By Kati Chitrakorn
PARIS, France — Coconut, fig, potato starch, pineapple. These are a few of the natural fibres that Mats Rombaut has used to manufacture his vegan shoes, which, despite the use of such unconventional materials, has won the support of influential department stores and boutiques worldwide. In its first season, stockists of the street-wear inflected line, which prices its slip-ons at $289 and sneakers at above $500, include Comme des Garçons in Tokyo, Layers in London and Saks Fifth Avenue in Kazakhstan.
Although the 28-year-old designer has no formal training in footwear manufacturing or design, Rombaut hails from a long line of shoemakers. Both his father and grandfather made clogs in his native Belgium. Bucking this family trend, in 2006, Rombaut left his hometown of Ghent to study economics at Universitat Autonoma de Barcelona. After a few months, however, he shifted course, moving to Paris and taking up an internship at fashion PR agency Totem. “I was drawn to Totem because they represented a lot of Belgian designers like Raf Simons, Veronique Branquinho and Bernard Willhelm,” he said.
In 2008, Rombaut joined the men’s accessories department at Lanvin, before moving to Damir Doma, where he worked on product development and production for two years. “At Lanvin, I worked on sneakers around 2008, just as the boom in Lanvin sneakers emerged. It was during that time when I realised that I wanted to specialise in footwear rather than bags or other products,” said Rombaut. He was also motivated to start his own line because he could not find desirable product compatible with his vegan lifestyle. “As a vegan, I couldn’t find nice shoes that were made out of alternative materials other than leather."
Rombaut debuted his men’s footwear collection in January 2013, adding a women’s range during the Spring/Summer 2014 Paris shows. Today, Rombaut manufactures his line in Portugal, predominately using organic cotton with a light rubber coating, cork and natural rubber for the soles and various plant-based components — all of which are sourced through fabric fairs and on the Internet. Although the shoes are constructed in Portugal, the final product is hand-finished in Paris by the designer and his assistant.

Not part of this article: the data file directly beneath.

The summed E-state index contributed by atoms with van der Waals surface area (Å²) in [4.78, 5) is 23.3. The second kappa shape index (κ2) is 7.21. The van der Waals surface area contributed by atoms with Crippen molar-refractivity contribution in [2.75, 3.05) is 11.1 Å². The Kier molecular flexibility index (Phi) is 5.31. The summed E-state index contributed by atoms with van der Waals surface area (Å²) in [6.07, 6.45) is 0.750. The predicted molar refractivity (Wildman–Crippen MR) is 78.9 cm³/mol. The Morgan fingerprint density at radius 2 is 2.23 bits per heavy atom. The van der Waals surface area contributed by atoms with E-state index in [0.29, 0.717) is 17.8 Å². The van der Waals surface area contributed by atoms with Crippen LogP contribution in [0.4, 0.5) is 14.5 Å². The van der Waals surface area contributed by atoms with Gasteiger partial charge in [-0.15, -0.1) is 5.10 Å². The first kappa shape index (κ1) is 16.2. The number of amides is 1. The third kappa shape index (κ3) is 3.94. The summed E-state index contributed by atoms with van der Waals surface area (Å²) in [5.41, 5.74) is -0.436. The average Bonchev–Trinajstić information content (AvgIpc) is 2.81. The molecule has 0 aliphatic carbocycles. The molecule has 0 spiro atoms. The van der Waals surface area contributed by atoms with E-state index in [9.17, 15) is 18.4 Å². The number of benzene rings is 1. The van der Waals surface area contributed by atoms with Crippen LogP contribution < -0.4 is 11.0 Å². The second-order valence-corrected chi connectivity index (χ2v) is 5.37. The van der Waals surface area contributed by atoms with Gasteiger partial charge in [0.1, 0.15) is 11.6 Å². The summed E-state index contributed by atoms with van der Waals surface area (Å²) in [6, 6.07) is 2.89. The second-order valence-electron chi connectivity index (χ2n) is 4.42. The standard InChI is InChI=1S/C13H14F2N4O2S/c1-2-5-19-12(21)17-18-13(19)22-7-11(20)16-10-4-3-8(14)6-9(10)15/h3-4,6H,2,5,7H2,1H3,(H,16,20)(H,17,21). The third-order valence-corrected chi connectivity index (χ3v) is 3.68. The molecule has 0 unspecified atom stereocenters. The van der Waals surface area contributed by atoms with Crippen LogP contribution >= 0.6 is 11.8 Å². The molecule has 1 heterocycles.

In 2013, for his collaboration with Belgian fashion designer Bruno Pieters, Rombaut took on the challenge of making a 100 percent plant-based shoe, using biodegradable fig tree bark from Uganda and combining it with organic cotton lining and potato starch shoe laces. “Fig tree bark has been used for clothing and adornment for hundreds of years in Uganda,” said the designer. To create a fabric bark is stripped from a tree and beaten flat with a mallet, in order to create a soft, fine material. This fabric upper is then coated in natural latex and dyed using vegetable pigments.
Although Rombaut works with many natural fibres, he does not do so exclusively. He also uses some synthetic materials — “because they are necessary to improve the durability of the shoes” — but faces the challenge of changing consumer perception about synthetics. “At the end of the day, consumers think that leather is a luxury and anything that is non-leather is inferior. Unfortunately, in fashion, that’s still the main thing.”
In addition to its eco-conscious approach, Rombaut’s line is notable for its unisex designs. “It was a natural outcome. Particularly for shoe categories like sneakers, there is not such a big distinction between men’s and women’s,” he explained. However, the designer does not see unisex as a core part of his brand’s DNA. “I would say that a big part of the Rombaut DNA is discipline. It’s a quality that is very present in gymnastics and fencing — [that is] the inspiration for my Spring/Summer and Autumn/Winter 2015 collections. The discipline of training and making yourself better, making your body better, making your mind better — all of that fascinates me.”
Looking to the future, Rombaut continues to expand his distribution network. For Autumn/Winter 2015, the business has taken on a number of new stockists, including Addition Adelaide in Tokyo, L’Eclaireur in Paris, 4 in Kuwait, Coccodrillo in Antwerp and Harvey Nichols in Hong Kong. The designer is also planning to introduce lower-priced models to his range “so younger customers can also enjoy my shoes.”